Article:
Finance Minister presents Cyprus Pre-Accession Economic Programme
Nicosia, Sep 5 (CNA)-- Finance Minister, Takis Klerides said here today that
the Cyprus economy has been cautioned about the free competition which it
will face within the European Union (EU), noting that the impression that once
the island enters the EU large conglomerates will take over the local industry
and economy "is completely wrong".
Presenting the 2001-2005 Pre-Accession Economic Programme of the Republic of Cyprus (PEP), the minister added that "as the accession course is reaching the end, it is critical that Cyprus is ready in all aspects for complete accession".
He said the 2001-2005 Pre-Accession Economic Programme of the Republic of Cyprus (PEP) is of crucial significance in view of the final evaluation of the level of preparation of the candidate states in the EU.
The Ministry of Finance, the Planning Bureau and the Central Bank jointly prepared the programme. It includes a detailed analysis of the Cyprus economy and a review of economic developments during the period 1997- 2001, Klerides said, adding that it is set "within a medium-term macroeconomic policy framework, with emphasis continuing to be placed on the achievement of public finance and structural reform objectives".
"The specific policy measures, aimed at attaining these goals, are designed to contribute to the further real and nominal convergence of Cyprus with the EU", the minister said.
Furthermore, he added, "the macroeconomic framework of the PEP encompasses the Government's main medium-term economic policy priorities and objectives, with a view to enhancing the economy's flexibility and adaptability, in line with the Copenhagen criteria".
These include the achievement of a satisfactory rate of economic growth, under conditions of internal and external macroeconomic stability, full employment and social cohesion, as well as the liberalisation of the economy and its further diversification in line with the comparative advantages of the island, the promotion of structural reforms, the fostering of the knowledge- based economy and the promotion of balanced regional development", the programme says.
Within this framework, a macroeconomic scenario extending until 2005 has been formulated, which takes into consideration the above-mentioned medium-term economic policy priorities and objectives.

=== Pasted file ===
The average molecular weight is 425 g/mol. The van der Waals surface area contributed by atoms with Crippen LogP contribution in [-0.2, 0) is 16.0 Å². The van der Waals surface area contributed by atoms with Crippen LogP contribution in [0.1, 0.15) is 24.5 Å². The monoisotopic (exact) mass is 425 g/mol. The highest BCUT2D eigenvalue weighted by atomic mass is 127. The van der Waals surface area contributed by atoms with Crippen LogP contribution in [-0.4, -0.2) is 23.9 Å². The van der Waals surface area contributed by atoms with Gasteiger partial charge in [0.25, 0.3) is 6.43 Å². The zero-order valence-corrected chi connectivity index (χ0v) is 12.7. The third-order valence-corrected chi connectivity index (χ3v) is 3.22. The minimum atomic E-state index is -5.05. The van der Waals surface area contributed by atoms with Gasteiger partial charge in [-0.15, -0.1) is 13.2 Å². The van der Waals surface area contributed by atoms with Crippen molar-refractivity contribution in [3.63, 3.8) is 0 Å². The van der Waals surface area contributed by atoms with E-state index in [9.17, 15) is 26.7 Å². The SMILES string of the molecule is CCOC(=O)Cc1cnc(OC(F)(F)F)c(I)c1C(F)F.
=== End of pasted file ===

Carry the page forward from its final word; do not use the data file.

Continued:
The minister predicted that according to the programme's findings, the mean economic growth rate for the period of 2002-2005 is expected to reach 4,2%, which is in line with the period 1997-2001.
The development growth rate is expected to fluctuate between 2,5-3 % as a result of last year's tragic events of September 11 in the US which affected tourism. During the period 2003-2005 a substantial increase in the growth rate will reach 4,5%.|
The percentage of those registered as unemployed is expected to remain at 3% in 2005. The services' sector and departments, which require highly qualified people, are expected to absorb most of the employment.
Inflation during 2002-2005 will range around 2,7%, said Klerides, adding that PEP aims at continuing convergence with the mean inflation rate of the EU.
It is further expected that within the framework of PEP, the public debt, as part of the GDP will decrease from 56% in 2002 to 52,2% in 2005.
The programme notes that Cyprus largest trading partner, who is the United Kingdom, provides by far the largest source of tourists. Similarly, the growth of United Kingdom economy is forecast to decelerate to 2% in 2002 and recover and reach annual rates of around 3% in the following three years.
Klerides further said that given the forecast growth of the markets which are the major sources of tourism for Cyprus, the assumptions about pricing and exchange rates it is forecast that tourist arrivals will increase by 8% in 2003, thus almost compensating for the anticipated reduction of 8% in tourist arrivals in 2002. With the rise in tourist arrivals forecast to be 7% in both 2004 and 2005 their average annual rate of increase would be 2,7% over the period 2001 to 2005 compared with a 5% annual average rise in tourist arrivals over the five-year period 1996 to 2000.
In making forecasts of the exchange rates of the Cyprus pound it is assumed that the exchange rates of the euro and the Cyprus pound against the US dollar will appreciate over the medium-term and that there will be some appreciation of the Cyprus pound against the pound sterling.
Regarding domestic economy, real wage increases will be kept in line with labour productivity gains, while there will be a curtailment in the annual rate of increase in employment in the public sector to 1% in 2003 and 0,5% in 2004 and 2005.
There will also be a containment of the rate of inflation in Cyprus to around 2% (excluding the temporary impact of VAT and excise duty rate rises, to be undertaken within the harmonisation process with the relevant acquis on indirect taxes), in line with the forecast average rate of inflation in the EU.
Cyprus opened accession negotiations with the EU in 1998 and is expected to be invited by the EU Summit in Copenhagen, along with other candidate countries, to join the EU.